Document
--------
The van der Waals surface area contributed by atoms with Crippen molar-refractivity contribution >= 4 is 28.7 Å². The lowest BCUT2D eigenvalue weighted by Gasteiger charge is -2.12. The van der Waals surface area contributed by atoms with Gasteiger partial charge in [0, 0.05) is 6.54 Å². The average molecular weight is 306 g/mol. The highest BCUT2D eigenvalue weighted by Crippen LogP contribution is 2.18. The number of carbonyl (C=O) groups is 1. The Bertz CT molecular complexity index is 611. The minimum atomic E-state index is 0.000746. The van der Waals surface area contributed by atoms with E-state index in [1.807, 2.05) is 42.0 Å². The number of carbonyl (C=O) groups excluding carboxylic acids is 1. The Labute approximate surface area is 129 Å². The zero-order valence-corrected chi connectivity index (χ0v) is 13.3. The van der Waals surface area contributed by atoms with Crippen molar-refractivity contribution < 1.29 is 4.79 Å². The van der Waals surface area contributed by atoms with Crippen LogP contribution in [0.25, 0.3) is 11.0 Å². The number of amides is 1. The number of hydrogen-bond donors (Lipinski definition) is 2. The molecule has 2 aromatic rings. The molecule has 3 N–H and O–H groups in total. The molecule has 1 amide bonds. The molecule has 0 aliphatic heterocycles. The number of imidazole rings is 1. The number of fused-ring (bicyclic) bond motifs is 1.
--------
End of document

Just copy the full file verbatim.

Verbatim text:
The van der Waals surface area contributed by atoms with Crippen molar-refractivity contribution >= 4 is 28.7 Å². The lowest BCUT2D eigenvalue weighted by Gasteiger charge is -2.12. The van der Waals surface area contributed by atoms with Gasteiger partial charge in [0, 0.05) is 6.54 Å². The average molecular weight is 306 g/mol. The highest BCUT2D eigenvalue weighted by Crippen LogP contribution is 2.18. The number of carbonyl (C=O) groups is 1. The Bertz CT molecular complexity index is 611. The minimum atomic E-state index is 0.000746. The van der Waals surface area contributed by atoms with E-state index in [1.807, 2.05) is 42.0 Å². The number of carbonyl (C=O) groups excluding carboxylic acids is 1. The Labute approximate surface area is 129 Å². The zero-order valence-corrected chi connectivity index (χ0v) is 13.3. The van der Waals surface area contributed by atoms with Crippen molar-refractivity contribution < 1.29 is 4.79 Å². The van der Waals surface area contributed by atoms with Crippen LogP contribution in [0.25, 0.3) is 11.0 Å². The number of amides is 1. The number of hydrogen-bond donors (Lipinski definition) is 2. The molecule has 2 aromatic rings. The molecule has 3 N–H and O–H groups in total. The molecule has 1 amide bonds. The molecule has 0 aliphatic heterocycles. The number of imidazole rings is 1. The number of fused-ring (bicyclic) bond motifs is 1.